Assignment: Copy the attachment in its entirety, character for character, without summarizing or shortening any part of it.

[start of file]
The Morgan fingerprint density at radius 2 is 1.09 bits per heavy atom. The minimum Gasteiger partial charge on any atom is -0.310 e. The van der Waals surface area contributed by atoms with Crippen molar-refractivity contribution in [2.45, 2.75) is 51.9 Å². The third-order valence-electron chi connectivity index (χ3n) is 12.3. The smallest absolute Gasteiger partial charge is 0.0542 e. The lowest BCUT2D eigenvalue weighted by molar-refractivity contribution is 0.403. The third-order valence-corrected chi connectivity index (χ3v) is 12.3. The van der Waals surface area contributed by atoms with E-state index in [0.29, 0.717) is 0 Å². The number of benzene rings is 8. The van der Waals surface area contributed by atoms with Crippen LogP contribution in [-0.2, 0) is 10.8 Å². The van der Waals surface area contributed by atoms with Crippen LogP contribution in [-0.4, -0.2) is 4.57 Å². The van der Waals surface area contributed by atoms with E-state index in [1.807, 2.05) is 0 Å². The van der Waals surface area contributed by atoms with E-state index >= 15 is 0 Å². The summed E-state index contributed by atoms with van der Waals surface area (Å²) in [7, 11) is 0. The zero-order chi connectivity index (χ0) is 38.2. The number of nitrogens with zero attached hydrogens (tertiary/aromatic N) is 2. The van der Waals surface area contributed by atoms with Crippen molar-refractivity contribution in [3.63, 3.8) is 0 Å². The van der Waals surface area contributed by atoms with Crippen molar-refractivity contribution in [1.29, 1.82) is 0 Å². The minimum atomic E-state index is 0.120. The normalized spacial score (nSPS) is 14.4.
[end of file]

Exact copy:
The Morgan fingerprint density at radius 2 is 1.09 bits per heavy atom. The minimum Gasteiger partial charge on any atom is -0.310 e. The van der Waals surface area contributed by atoms with Crippen molar-refractivity contribution in [2.45, 2.75) is 51.9 Å². The third-order valence-electron chi connectivity index (χ3n) is 12.3. The smallest absolute Gasteiger partial charge is 0.0542 e. The lowest BCUT2D eigenvalue weighted by molar-refractivity contribution is 0.403. The third-order valence-corrected chi connectivity index (χ3v) is 12.3. The van der Waals surface area contributed by atoms with E-state index in [0.29, 0.717) is 0 Å². The number of benzene rings is 8. The van der Waals surface area contributed by atoms with Crippen LogP contribution in [-0.2, 0) is 10.8 Å². The van der Waals surface area contributed by atoms with Crippen LogP contribution in [-0.4, -0.2) is 4.57 Å². The van der Waals surface area contributed by atoms with E-state index in [1.807, 2.05) is 0 Å². The van der Waals surface area contributed by atoms with E-state index >= 15 is 0 Å². The summed E-state index contributed by atoms with van der Waals surface area (Å²) in [7, 11) is 0. The zero-order chi connectivity index (χ0) is 38.2. The number of nitrogens with zero attached hydrogens (tertiary/aromatic N) is 2. The van der Waals surface area contributed by atoms with Crippen molar-refractivity contribution in [3.63, 3.8) is 0 Å². The van der Waals surface area contributed by atoms with Crippen molar-refractivity contribution in [1.29, 1.82) is 0 Å². The minimum atomic E-state index is 0.120. The normalized spacial score (nSPS) is 14.4.